Is HCl Polar or Nonpolar?

Answer: HCl is a polar molecule due to the large electronegativity difference between Chlorine (3.16) and hydrogen (2.20). This causes a region of partial positive charge on the hydrogen atom and a region of partial negative charge on the chlorine halide. 

Typically the formula HCl can refer to one of two "concepts": the compound hydrogen chloride and hydrochloric acid, the aqueous form of hydrogen chloride. The compound has a melting point of -114˚C and a boiling point of -85˚C. This means that it is a gas at standard temperature and pressure. As mentioned the compound is soluble in water but it is also soluble in slightly less polar molecules such as ethanol and acetone. It is described as having a "pungent" odor. Hydrogen chloride has an in fact quite storied history being originally discovered by alchemists in the middle ages. Today it is recommended that HCl be handled with extreme caution as HCl forms a corrosive acid when inhaled or when in contact with any part of your skin.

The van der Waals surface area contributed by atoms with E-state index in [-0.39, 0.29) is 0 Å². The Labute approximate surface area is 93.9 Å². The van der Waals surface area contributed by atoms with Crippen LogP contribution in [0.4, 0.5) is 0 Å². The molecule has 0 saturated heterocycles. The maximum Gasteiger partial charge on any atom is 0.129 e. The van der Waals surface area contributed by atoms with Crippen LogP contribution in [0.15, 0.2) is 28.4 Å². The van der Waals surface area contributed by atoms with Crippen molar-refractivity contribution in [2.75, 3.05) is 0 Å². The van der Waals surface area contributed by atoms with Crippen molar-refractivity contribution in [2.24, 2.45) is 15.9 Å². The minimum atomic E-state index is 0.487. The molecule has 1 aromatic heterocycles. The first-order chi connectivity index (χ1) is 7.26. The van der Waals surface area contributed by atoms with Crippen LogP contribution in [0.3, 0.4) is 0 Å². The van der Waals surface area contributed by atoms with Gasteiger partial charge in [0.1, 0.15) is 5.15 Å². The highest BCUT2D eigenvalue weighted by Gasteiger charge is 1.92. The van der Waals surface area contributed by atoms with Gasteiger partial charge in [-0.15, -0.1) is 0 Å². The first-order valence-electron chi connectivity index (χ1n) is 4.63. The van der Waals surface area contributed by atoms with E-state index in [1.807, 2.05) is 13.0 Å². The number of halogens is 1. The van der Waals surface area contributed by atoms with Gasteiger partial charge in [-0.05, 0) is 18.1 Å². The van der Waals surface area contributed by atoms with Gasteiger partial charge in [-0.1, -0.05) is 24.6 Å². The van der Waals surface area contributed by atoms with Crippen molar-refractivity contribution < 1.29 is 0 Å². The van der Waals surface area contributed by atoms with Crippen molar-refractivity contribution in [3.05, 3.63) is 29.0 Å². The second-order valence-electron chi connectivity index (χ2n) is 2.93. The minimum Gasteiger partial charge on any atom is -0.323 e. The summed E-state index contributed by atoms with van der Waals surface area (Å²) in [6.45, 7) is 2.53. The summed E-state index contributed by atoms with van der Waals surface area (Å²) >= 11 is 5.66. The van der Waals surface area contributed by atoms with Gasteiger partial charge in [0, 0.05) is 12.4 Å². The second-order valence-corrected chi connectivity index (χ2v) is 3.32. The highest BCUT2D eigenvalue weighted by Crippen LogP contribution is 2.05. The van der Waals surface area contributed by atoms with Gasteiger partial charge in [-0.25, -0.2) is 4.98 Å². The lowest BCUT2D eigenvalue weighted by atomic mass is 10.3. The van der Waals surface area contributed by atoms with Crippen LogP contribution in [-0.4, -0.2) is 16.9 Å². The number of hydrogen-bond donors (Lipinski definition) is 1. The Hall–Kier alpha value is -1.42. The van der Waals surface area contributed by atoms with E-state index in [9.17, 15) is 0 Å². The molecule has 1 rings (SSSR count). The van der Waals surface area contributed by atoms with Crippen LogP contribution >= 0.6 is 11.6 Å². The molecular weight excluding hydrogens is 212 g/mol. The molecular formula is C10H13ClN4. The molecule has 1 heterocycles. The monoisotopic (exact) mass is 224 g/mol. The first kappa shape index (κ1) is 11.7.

HCl Ball and Stick Diagram
HCl Ball and Stick Diagram. Created with MolView.
How is HCl utilized in the real world?

Basically all of the prominent uses of HCl are for hydrochloric acid. This includes removing impurities from steel, as a reagent in the production of organic products utilized in pharmaceutical manufacturing, pH control and oil processing. The acid is also present within organism's digestive tract to support the process of degrading eaten foodstuffs.

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